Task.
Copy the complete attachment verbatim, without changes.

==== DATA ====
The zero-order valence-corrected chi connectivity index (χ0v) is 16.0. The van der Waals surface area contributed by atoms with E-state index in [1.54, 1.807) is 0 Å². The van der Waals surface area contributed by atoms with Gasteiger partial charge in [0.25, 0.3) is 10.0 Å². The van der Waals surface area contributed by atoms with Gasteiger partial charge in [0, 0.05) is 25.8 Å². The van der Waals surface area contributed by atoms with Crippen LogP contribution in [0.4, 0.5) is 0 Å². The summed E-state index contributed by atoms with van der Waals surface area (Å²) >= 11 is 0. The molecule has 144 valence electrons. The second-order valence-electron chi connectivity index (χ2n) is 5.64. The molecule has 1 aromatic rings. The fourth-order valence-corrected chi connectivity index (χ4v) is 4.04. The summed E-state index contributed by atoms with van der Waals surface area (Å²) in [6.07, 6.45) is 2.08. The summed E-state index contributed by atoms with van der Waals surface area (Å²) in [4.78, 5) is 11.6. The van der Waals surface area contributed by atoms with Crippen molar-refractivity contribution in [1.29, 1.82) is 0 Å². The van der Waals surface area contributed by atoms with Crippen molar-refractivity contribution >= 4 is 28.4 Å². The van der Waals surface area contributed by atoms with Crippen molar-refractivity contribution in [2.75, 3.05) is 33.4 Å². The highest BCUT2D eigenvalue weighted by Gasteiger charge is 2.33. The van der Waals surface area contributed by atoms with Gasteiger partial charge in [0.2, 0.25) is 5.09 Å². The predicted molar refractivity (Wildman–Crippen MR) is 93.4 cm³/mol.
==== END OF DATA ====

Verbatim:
The zero-order valence-corrected chi connectivity index (χ0v) is 16.0. The van der Waals surface area contributed by atoms with E-state index in [1.54, 1.807) is 0 Å². The van der Waals surface area contributed by atoms with Gasteiger partial charge in [0.25, 0.3) is 10.0 Å². The van der Waals surface area contributed by atoms with Gasteiger partial charge in [0, 0.05) is 25.8 Å². The van der Waals surface area contributed by atoms with Crippen LogP contribution in [0.4, 0.5) is 0 Å². The summed E-state index contributed by atoms with van der Waals surface area (Å²) >= 11 is 0. The molecule has 144 valence electrons. The second-order valence-electron chi connectivity index (χ2n) is 5.64. The molecule has 1 aromatic rings. The fourth-order valence-corrected chi connectivity index (χ4v) is 4.04. The summed E-state index contributed by atoms with van der Waals surface area (Å²) in [6.07, 6.45) is 2.08. The summed E-state index contributed by atoms with van der Waals surface area (Å²) in [4.78, 5) is 11.6. The van der Waals surface area contributed by atoms with Crippen molar-refractivity contribution in [1.29, 1.82) is 0 Å². The van der Waals surface area contributed by atoms with Crippen molar-refractivity contribution >= 4 is 28.4 Å². The van der Waals surface area contributed by atoms with Crippen molar-refractivity contribution in [2.75, 3.05) is 33.4 Å². The highest BCUT2D eigenvalue weighted by Gasteiger charge is 2.33. The van der Waals surface area contributed by atoms with Gasteiger partial charge in [0.2, 0.25) is 5.09 Å². The predicted molar refractivity (Wildman–Crippen MR) is 93.4 cm³/mol.